If you were to utter the word automation, most people would conjure up images of nothing but fancy ultramodern sophisticated gadgets or instruments. But to me, the word brings on nostalgic thoughts of a gentleman from Bhabha Atomic Research Center (BARC). During the 1980’s I had the good opportunity to work with the late Mr. M.N. Mehta, a scientific officer in BARC from whom I first learnt about Radioimmunoassays. He was predictability personified. Every thing he did, he did, as though he were an automated robot. Starting from his daily arrival to the lab, the removing of reagents from the refrigerator, switching on the centrifuge, every single activity was timed with utmost precision. If a batch of tubes had to be incubated for 90 minutes he would do it in precisely 90 minutes, 99% of the times and probably vary by plus minus 5 minutes in the remaining 1%. Since everything was so predictable neither the patients had to wait for the reports, nor colleagues no family members had anything to complain about. A person who would cheerfully do the same job, same way, same time, every day, day after day was a matter of wonder for me. His simplicity really awed me. As computers were still very scarce those days, according to me he was the best possible ‘versatile RIA automated system’ available then.
In 1984, the first computer, a huge one that occupied half the space in a 10ft × 10ft room was installed in out department at BARC. The late Dr. R. D. Ganatra, the then Head, Radiation Medicine Centre, had decreed that only those involved with its immediate use were to be allowed to go anywhere near it. All others including many senior officers were simply left wondering what it looked like and what great functions and tasks could it perform. Being merely a scientific assistant, entry to that room itself was forbidden for me. But soon, my curiosity got the better of me; one evening after most of the staff had left, with the help of a friendly security officer I managed to sneak in. Just as we were about to switch it on, out of nowhere appeared, Dr. Ganatra putting us in a terrible quandary. We were threatened with a possible memo, on the grounds of stealing sensitive BARC data! Only after a lot of cajoling and apologies were we finally let off.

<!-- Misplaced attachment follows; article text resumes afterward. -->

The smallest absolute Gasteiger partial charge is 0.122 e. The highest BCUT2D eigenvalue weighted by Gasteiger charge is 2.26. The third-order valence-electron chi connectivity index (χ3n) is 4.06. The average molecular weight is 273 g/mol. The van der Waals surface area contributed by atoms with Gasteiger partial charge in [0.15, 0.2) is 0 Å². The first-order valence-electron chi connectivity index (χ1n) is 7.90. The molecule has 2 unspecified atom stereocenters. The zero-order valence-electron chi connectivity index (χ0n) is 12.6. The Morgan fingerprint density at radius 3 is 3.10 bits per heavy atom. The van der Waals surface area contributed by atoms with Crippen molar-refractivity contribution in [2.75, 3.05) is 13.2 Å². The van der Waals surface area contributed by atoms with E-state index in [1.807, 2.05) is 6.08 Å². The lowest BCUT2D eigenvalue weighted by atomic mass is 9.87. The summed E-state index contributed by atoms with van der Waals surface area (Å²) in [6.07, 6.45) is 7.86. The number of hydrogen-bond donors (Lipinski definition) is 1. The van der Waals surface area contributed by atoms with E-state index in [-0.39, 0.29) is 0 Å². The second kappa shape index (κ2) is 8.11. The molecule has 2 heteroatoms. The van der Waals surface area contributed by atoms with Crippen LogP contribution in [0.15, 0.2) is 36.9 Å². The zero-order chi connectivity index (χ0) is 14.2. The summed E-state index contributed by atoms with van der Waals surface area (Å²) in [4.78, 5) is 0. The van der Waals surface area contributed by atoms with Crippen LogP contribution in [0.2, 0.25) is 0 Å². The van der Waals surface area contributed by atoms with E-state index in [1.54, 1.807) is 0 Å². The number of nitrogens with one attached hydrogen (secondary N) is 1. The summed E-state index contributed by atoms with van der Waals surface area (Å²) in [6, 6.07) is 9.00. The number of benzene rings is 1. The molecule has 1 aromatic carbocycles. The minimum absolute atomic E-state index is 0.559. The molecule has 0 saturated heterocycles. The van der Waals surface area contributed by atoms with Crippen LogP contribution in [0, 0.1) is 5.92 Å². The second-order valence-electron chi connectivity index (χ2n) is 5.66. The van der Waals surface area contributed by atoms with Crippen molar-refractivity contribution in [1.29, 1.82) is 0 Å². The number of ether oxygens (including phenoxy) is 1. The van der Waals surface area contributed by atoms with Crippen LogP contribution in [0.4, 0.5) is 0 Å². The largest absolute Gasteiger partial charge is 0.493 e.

Today, in my organization, which happens to be the world’s largest thyroid testing laboratory, almost every one has a PC. Our computers are networked around very powerful softwares that allow employees to do on those computers what the Company wants them to do and NOT what they want to. The PC’s are all equipped for the following:
No manual entries are permitted inside the ‘online’ laboratory. No specimen is accepted that is not received in a barcoded vial, no cheque or DD is accepted without a barcode behind the instrument, no bills or communications are accepted without a barcode on it. No file or no library book in the organization is without a barcode. If a franchisee is overdue on payment he cannot access his reports. If a staff member has not completed his work, he cannot log out. Every director gets information on his monitor, what time, which consignment is received, what time, which sample and for what it is cancelled, what subject and from whom a letter is sent out or received, who entertained which visitor, which client from which part of the country sends for particular tests more than the rest, 100 such informative mails goes to relevant directors each day. The best part is that even if some one wants to make an error, they have to plan for it meticulously. No doubt that computers today are an indispensable part of any business or for life itself. But I still hold for Mr. Mehta in high esteem and fondly remember him even in this computer age.